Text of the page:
McCain: 'I Don't See How Any Veteran Who Cares About Their Fellow Veterans' Can Back Hillary
Senate Armed Services Committee Chairman John McCain (R-Ariz.) is demanding that Hillary Clinton apologize for suggesting that that Veterans Administration backlog and patient deaths weren't as serious as represented.
"You know, I don't understand why we have such a problem, because there have been a number of surveys of veterans. And overall, veterans who do get treated are satisfied with their treatment," Clinton said Friday on Rachel Maddow's MSNBC show.
"Now, nobody would believe that from the coverage that you see, and the constant berating of the VA that comes from the Republicans, in part in pursuit of this ideological agenda that they have," she continued.
Clinton argued that the scandal is "not been as widespread as it has been made out to be."
Her press secretary, Brian Fallon, tried to walk back the remarks in a statement to CNN. "Even now, too many of our veterans are still waiting an unacceptably long time to see a doctor, or to process disability claims and appeals," Fallon said, adding that as president Clinton "will work to further reform the VA to make sure it truly works for our veterans, and will demand accountability and performance from VA leadership."
McCain joined House Armed Services Committee Chairman Jeff Miller (R-Fla.) on a call with reporters this morning.
"I don't know what Hillary Clinton's view of widespread is but facts are stubborn things," McCain said, noting recent reports that 500,000 appointments are pending with extended wait times and the VA inspector general found 800,000 records stalled in the system.
"If that's not 'widespread,' I would like to know what Hillary Clinton's definition of widespread is," the senator reiterated.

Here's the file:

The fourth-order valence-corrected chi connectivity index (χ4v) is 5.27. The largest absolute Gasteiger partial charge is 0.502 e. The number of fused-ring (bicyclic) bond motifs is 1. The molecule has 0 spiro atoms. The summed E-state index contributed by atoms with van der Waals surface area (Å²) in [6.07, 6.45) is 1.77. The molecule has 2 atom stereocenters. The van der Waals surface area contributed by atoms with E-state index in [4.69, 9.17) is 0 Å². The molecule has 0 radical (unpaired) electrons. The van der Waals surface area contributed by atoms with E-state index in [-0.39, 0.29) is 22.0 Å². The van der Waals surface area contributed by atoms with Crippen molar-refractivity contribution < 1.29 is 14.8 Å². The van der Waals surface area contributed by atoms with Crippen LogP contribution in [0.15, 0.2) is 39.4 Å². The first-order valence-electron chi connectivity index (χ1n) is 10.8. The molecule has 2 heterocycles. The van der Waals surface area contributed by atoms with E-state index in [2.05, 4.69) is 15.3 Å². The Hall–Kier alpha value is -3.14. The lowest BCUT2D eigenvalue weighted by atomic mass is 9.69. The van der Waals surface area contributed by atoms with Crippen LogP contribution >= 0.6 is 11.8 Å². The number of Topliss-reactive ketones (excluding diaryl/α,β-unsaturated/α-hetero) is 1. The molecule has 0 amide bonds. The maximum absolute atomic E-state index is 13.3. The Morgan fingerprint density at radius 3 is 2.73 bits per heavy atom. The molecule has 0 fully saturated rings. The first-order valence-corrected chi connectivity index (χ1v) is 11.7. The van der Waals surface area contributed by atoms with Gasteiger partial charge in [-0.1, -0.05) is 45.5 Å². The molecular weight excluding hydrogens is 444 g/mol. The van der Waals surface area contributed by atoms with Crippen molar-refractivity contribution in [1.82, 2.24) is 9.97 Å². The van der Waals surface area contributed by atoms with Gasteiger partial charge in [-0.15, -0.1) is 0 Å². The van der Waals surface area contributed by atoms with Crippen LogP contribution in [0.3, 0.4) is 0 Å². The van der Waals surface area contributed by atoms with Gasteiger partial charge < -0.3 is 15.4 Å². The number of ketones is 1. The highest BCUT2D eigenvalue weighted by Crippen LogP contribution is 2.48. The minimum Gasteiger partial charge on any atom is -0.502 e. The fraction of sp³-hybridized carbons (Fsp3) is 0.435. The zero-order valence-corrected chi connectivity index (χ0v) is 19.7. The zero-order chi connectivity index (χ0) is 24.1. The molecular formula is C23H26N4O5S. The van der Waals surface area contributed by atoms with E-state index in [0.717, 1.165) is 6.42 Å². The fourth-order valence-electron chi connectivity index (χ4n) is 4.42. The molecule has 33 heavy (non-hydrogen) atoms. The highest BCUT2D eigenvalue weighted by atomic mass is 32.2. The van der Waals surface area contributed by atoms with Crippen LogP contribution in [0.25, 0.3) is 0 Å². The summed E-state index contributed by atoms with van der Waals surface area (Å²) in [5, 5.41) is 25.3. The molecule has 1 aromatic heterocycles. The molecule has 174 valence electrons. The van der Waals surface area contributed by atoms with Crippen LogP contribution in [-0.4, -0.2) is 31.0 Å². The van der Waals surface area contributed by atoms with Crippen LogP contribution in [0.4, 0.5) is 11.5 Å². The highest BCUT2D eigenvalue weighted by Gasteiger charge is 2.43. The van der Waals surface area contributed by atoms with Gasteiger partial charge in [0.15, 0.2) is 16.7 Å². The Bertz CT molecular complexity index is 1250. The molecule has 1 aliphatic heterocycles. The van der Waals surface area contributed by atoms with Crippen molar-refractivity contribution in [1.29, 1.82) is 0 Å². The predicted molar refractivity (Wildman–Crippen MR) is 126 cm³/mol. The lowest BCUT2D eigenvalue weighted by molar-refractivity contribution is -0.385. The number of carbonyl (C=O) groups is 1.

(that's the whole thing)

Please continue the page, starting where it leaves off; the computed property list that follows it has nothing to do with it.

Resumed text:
On Clinton's charge that Republicans "made it political," McCain noted that the Veterans Affairs committees in both chambers "have always worked in a bipartisan fashion," such as on a VA reform bill with then-VA Chairman Bernie Sanders (I-Vt.). "There was no partisanship in that negotiation."
"Now Hillary Clinton, in her blind ambition, has now injected partisanship into the VA issue and that is disgraceful," he added, stressing "she owes an apology," especially the families of dozens who died waiting for care at the Phoenix VA hospital.
PJM asked McCain if Sanders would be a better leader on veterans issues than Clinton. McCain stressed that he didn't want to "engage in favoritism" in the Democratic presidential primary.
But, he noted, "Bernie Sanders worked very hard when chairman of the Veterans Affairs Committee." They had "many disagreements but were able to come together" -- negotiations for which, McCain quipped, "my reward will be in heaven not here on earth for that exercise."
"He does have a record of advocacy for our veterans," McCain said of Sanders, adding that he knows "of no activity, legislative or otherwise, Hillary Clinton was engaged in as U.S. senator" on behalf of veterans.
Miller said it "goes without saying that Hillary Clinton proved she has no idea what she's talking about when it comes to veterans issues."
"Anybody who can claim anything different than that just can't be paying attention," Miller said, adding, "I can say the VA problems are still not fixed."
The chairmen noted that two people involved in the Phoenix VA scandal are still on paid administrative leave, and system-wide the VA only fired three employees over the wait times. The IG report recommended criminal charges for two VA executives.
McCain didn't agree with Donald Trump's plan to "fire everybody" at the VA.
"People who are liable," the senator said, "must be removed from their positions" but there are "people who work at the VA, tens of thousands, who are good, decent."
"To fire everybody obviously is violation of everyone's constitutional rights," he added, noting that you have to "give credit and praise to thousands and thousands of hard-working people" working for veterans and not responsible for the failed VA system.
"It sounds good like so many other things Mr. Trump says," McCain noted, calling it a "classic Trumpism."
Veterans affairs should be one of the "top 2 or 3 or 4 items on the campaign trail," McCain opined.
Miller noted that Clinton did not use the word "veteran" in the first Democratic presidential debate.
"If Hillary Clinton really believes the comments that she made I don't see how any veteran who cares about their fellow veterans... could support her quest for commander in chief," McCain said.
"A veteran who really looks at her comments should really question her qualifications to be commander in chief."